Malls combine online, in-store shopping

| Thursday, Oct. 18, 2007

Monroeville and Westmoreland malls have a new service for customers that blends online with in-store shopping.

Looking for a new sweater• Go to the Web sites " " or " " and search for "women's sweaters."

Monroeville Mall's site, for example, turns up hundreds of sweaters at stores such as J. Jill, Forever 21 or Delia's.

Specific product searches can be done at Web sites, powered by Los Altos, Calif.-based NearbyNow Inc. Every list of search results includes a map of the mall, pinpointed with store locations.

Business trends expert Roger Selbert of Santa Monica, Calif., said Circuit City, CompUSA, Wal-Mart, Best Buy and other top retailers already allow customers to buy online, then pick up their purchases at stores.

While he was unfamiliar with NearbyNow, Selbert said services that combine Internet and in-store retailing will become common. "As familiar as people are becoming with shopping online, they still want to shop in stores," he said.

Mall shoppers can ask via e-mail whether an item is available in a certain size and color, and get a reply within 10 minutes. They also can reserve items for purchase and pickup later, and print coupons.

"Shoppers can basically shop the mall before they get here," said Dawn Gnieski, marketing director at Westmoreland Mall, with 160 retailers in Greensburg. "It will be a nice service for the holidays."

NearbyNow, founded two years ago, had four malls "searchable" during last year's holiday season. As of Wednesday, the company had 194 malls online, and another 400 are expected to be added next year.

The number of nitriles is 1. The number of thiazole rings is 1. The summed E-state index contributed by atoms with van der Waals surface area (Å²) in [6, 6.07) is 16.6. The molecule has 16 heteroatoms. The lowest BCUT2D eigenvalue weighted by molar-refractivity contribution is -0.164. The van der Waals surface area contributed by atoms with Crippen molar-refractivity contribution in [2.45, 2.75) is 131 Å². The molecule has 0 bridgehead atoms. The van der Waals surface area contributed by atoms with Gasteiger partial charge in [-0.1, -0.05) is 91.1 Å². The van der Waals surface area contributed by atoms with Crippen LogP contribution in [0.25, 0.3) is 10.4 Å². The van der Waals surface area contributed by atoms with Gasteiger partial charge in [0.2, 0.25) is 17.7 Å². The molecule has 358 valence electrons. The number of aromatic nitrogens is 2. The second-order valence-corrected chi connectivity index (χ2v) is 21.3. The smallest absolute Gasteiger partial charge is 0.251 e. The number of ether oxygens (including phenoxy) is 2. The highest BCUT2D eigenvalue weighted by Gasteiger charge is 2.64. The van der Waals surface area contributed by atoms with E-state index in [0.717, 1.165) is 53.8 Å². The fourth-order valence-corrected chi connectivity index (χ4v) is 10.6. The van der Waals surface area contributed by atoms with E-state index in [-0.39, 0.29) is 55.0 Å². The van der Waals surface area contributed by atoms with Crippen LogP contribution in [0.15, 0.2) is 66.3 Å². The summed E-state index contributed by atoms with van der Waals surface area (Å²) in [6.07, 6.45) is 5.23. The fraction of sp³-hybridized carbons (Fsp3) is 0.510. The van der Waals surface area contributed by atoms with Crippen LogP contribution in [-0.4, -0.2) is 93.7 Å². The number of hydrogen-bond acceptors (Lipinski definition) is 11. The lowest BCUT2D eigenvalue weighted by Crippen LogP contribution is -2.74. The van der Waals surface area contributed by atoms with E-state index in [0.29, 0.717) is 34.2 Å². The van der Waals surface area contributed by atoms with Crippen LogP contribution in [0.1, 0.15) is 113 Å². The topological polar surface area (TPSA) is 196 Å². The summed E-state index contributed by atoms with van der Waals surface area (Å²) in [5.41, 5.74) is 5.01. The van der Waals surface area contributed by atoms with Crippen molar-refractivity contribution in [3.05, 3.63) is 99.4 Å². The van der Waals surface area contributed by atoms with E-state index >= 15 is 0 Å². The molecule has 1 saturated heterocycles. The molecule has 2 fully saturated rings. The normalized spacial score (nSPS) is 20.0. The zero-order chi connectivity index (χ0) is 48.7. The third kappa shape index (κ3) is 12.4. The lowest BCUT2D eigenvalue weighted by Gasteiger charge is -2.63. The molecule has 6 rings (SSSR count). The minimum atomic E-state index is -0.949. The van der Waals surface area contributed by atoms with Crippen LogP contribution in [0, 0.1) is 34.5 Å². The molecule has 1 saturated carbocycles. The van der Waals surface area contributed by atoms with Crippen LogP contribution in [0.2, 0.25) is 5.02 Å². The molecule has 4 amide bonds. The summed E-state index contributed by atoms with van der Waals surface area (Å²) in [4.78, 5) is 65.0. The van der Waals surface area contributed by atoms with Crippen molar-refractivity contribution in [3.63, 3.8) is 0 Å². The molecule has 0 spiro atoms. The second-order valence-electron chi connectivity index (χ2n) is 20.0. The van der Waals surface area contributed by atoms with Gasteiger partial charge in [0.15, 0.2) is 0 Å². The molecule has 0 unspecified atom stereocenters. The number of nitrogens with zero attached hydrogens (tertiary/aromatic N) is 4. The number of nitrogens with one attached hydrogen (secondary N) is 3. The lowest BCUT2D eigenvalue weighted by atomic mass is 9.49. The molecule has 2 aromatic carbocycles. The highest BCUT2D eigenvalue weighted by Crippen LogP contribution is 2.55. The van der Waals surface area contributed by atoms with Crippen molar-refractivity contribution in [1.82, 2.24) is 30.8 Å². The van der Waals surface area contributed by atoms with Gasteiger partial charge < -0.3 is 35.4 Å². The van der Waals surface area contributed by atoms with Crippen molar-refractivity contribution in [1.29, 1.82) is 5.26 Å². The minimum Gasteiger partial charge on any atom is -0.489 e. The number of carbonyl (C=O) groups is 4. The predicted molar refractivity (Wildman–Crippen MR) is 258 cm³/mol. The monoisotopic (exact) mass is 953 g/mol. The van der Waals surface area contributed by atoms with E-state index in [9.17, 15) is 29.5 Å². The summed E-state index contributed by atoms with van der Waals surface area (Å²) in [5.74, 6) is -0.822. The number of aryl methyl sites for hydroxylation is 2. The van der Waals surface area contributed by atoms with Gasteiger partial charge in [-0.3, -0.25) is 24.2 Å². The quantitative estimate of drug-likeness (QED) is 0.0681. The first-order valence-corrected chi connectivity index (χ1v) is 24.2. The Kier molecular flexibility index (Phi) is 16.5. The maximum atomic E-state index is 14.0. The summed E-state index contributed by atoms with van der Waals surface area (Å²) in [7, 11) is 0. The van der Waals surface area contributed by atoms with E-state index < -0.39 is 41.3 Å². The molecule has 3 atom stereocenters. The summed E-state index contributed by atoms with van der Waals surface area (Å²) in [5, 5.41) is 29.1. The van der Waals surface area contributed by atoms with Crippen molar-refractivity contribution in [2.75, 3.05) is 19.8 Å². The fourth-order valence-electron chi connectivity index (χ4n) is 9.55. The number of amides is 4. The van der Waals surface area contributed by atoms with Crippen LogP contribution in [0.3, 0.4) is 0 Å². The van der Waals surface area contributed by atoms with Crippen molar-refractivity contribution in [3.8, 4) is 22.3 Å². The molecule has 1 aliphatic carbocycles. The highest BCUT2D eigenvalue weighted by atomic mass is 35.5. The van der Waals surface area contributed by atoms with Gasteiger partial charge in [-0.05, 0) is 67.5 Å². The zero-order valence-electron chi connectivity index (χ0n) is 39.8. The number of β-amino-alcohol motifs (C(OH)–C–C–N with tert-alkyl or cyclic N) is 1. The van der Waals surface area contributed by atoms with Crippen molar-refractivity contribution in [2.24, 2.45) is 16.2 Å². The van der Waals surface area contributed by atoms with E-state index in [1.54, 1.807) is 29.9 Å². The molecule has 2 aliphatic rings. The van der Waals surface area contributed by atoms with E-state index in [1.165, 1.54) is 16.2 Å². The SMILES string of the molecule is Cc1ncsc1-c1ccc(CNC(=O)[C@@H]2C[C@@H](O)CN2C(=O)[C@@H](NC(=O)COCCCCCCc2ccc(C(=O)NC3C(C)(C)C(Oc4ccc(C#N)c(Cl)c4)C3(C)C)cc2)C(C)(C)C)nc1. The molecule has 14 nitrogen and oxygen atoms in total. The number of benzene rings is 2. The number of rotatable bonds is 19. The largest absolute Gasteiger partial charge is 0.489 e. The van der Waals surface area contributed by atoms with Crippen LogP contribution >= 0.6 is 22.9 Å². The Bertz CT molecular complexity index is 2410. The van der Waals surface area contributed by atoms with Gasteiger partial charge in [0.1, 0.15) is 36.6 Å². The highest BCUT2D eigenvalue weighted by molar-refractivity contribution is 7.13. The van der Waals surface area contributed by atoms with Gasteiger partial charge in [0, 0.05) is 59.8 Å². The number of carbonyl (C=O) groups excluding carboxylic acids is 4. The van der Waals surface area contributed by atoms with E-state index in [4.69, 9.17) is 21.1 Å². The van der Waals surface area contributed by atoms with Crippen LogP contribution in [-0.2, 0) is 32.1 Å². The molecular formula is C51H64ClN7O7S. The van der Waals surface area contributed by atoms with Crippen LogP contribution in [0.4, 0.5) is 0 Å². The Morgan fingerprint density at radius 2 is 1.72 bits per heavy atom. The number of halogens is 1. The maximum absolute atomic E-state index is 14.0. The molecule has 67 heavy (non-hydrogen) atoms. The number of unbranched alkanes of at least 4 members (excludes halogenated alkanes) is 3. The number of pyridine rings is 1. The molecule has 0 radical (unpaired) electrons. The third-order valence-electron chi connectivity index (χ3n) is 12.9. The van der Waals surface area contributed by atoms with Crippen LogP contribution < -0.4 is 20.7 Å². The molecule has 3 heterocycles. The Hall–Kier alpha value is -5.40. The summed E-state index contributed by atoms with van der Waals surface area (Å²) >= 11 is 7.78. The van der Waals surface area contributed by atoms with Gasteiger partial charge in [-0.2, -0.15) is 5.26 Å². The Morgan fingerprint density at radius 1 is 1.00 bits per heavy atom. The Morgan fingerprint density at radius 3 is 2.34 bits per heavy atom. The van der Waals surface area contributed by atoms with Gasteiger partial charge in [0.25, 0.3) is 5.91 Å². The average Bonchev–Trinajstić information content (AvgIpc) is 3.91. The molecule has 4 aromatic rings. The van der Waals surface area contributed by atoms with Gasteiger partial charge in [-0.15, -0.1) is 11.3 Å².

"That will cover two-thirds of the enclosed shopping centers in the United States," said Dan Steinman, NearbyNow's vice president for customer relations and one of its founders.

Surveys indicate 45 percent of retail business involves an online search, followed by a store purchase, he said.

CBL & Associates Properties, which owns the Monroeville and Westmoreland malls, is extending the online search service to all 76 of its retail centers.

Here's how the service works: NearbyNow arranges with large retailers to feed images and details on their stock at individual mall stores to the Web sites. The retailers update the information, typically every 48 hours.

Initially, NearbyNow requires that all retailers join in, even small kiosks, though that may fall to about 75 to 80 percent active participation later. Stores that don't provide product images appear at the bottom of search results.

Once a query about an item's availability is received, the company's call center in Oklahoma phones the store if it's during operating hours and sends an immediate answer to the customer.

If the item isn't in stock, the store can suggest another color or something similar. Or the customer may be referred to the retailer's Web site.

Steinman said shoppers can search for mall products and sales on their cell phones. Locally, that's done by sending a text message to MON for Monroeville or WM for Westmoreland to NearbyNow's number, which is 632729.

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